Although I’ve written quite a lot of easy guitar pieces for sight-reading practise, Attitudes is my only professional-standard guitar piece – it was commissioned by the guitarist Martin Plackett in 1991 and it gave me a real opportunity to explore guitar sonority and colour.
It’s in three movements, and I took the standard guitar tuning of EADGBE (going upwards) as a way of making decisions about the melodic and harmonic content of the piece. It’s possible to use those tuning pitches to create a kind of mode by placing the same pattern of intervals above each one. Sadly I can’t find, and probably haven’t kept, the original sketches for the piece (which would have been interesting, for me, at any rate), but, as far as I can remember, I created motivic cells which were then transposed to begin on each of the open strings. So, there is something there for the musical analyst, perhaps – but, for the listener and player, what I hope is more interesting is the range of colour that the guitar can produce and which I aimed to utilise.
The first movement, ‘Dramatic’ begins with an improvisatory rising melodic line. I’m particularly fond of using the guitar as a melody instrument, as this gives the player optimum opportunity to colour and vary the sound. Then, later, contrast is provided by using the guitar chordally, and also a section with harmonics. Finally, the opening melody descends to where it started.
The second movement ‘Capricious’ is very fast, in strict time but with no clear time signature, and apart from a few contrasting chords played on the lowest two open strings, and a central pesante section, the melody is played in high position on the upper strings, giving a fleeting and evanescent atmosphere.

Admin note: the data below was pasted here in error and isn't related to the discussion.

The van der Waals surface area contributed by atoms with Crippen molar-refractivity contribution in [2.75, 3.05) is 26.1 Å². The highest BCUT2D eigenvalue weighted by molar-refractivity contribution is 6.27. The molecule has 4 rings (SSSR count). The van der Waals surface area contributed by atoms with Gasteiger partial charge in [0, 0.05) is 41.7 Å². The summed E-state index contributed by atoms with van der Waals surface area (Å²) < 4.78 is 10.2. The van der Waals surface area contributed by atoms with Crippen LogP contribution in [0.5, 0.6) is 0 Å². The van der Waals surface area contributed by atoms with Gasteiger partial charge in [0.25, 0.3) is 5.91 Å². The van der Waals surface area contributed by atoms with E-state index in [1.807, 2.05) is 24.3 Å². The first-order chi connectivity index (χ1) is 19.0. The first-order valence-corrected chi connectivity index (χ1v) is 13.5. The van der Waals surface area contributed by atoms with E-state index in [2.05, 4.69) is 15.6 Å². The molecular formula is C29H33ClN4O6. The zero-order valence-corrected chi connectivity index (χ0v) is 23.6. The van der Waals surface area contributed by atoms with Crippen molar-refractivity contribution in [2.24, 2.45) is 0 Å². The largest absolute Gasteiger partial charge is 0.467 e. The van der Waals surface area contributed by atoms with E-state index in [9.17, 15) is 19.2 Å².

The final movement, ‘Pensive’, begins in what is perhaps a more traditional way – melody in the upper strings while the thumb picks out isolated bass notes or chords. Within that texture there is a big range of colour, though, and gradually the melody takes over and develops into a dramatic unaccompanied section moving across all the strings, returning, in the final section, to the opening texture, and moving to a coda which emphasises the pull between major and minor third which characterises the motivic units used in all three movements.
For me it’s been really interesting to revisit a piece that I wrote more than 25 years ago, and I hope you enjoy it too!
You can hear it, played by its dedicatee, on YouTube. The work isn’t published (or even computer-set) but you can get very legible hand-written copies from me, and I’d be happy to send a pdf to any guitarists interested in playing it.